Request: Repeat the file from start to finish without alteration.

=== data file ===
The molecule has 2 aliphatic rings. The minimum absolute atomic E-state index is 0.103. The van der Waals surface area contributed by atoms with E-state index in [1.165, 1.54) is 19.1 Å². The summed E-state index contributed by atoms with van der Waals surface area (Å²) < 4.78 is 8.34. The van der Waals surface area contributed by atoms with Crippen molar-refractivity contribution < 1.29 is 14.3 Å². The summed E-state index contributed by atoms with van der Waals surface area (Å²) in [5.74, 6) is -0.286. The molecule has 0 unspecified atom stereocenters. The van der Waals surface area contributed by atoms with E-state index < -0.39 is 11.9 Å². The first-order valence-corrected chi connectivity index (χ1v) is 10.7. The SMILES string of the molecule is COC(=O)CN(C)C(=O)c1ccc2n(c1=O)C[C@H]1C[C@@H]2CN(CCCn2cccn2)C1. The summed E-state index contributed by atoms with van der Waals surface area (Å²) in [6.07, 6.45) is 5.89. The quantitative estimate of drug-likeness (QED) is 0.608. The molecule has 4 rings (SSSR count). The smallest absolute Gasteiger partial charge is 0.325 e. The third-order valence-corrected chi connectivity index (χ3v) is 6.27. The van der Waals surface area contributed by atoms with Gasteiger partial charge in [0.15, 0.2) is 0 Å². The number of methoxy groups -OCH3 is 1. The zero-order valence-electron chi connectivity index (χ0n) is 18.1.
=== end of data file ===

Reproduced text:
The molecule has 2 aliphatic rings. The minimum absolute atomic E-state index is 0.103. The van der Waals surface area contributed by atoms with E-state index in [1.165, 1.54) is 19.1 Å². The summed E-state index contributed by atoms with van der Waals surface area (Å²) < 4.78 is 8.34. The van der Waals surface area contributed by atoms with Crippen molar-refractivity contribution < 1.29 is 14.3 Å². The summed E-state index contributed by atoms with van der Waals surface area (Å²) in [5.74, 6) is -0.286. The molecule has 0 unspecified atom stereocenters. The van der Waals surface area contributed by atoms with E-state index < -0.39 is 11.9 Å². The first-order valence-corrected chi connectivity index (χ1v) is 10.7. The SMILES string of the molecule is COC(=O)CN(C)C(=O)c1ccc2n(c1=O)C[C@H]1C[C@@H]2CN(CCCn2cccn2)C1. The summed E-state index contributed by atoms with van der Waals surface area (Å²) in [6.07, 6.45) is 5.89. The quantitative estimate of drug-likeness (QED) is 0.608. The molecule has 4 rings (SSSR count). The smallest absolute Gasteiger partial charge is 0.325 e. The third-order valence-corrected chi connectivity index (χ3v) is 6.27. The van der Waals surface area contributed by atoms with Gasteiger partial charge in [0.15, 0.2) is 0 Å². The number of methoxy groups -OCH3 is 1. The zero-order valence-electron chi connectivity index (χ0n) is 18.1.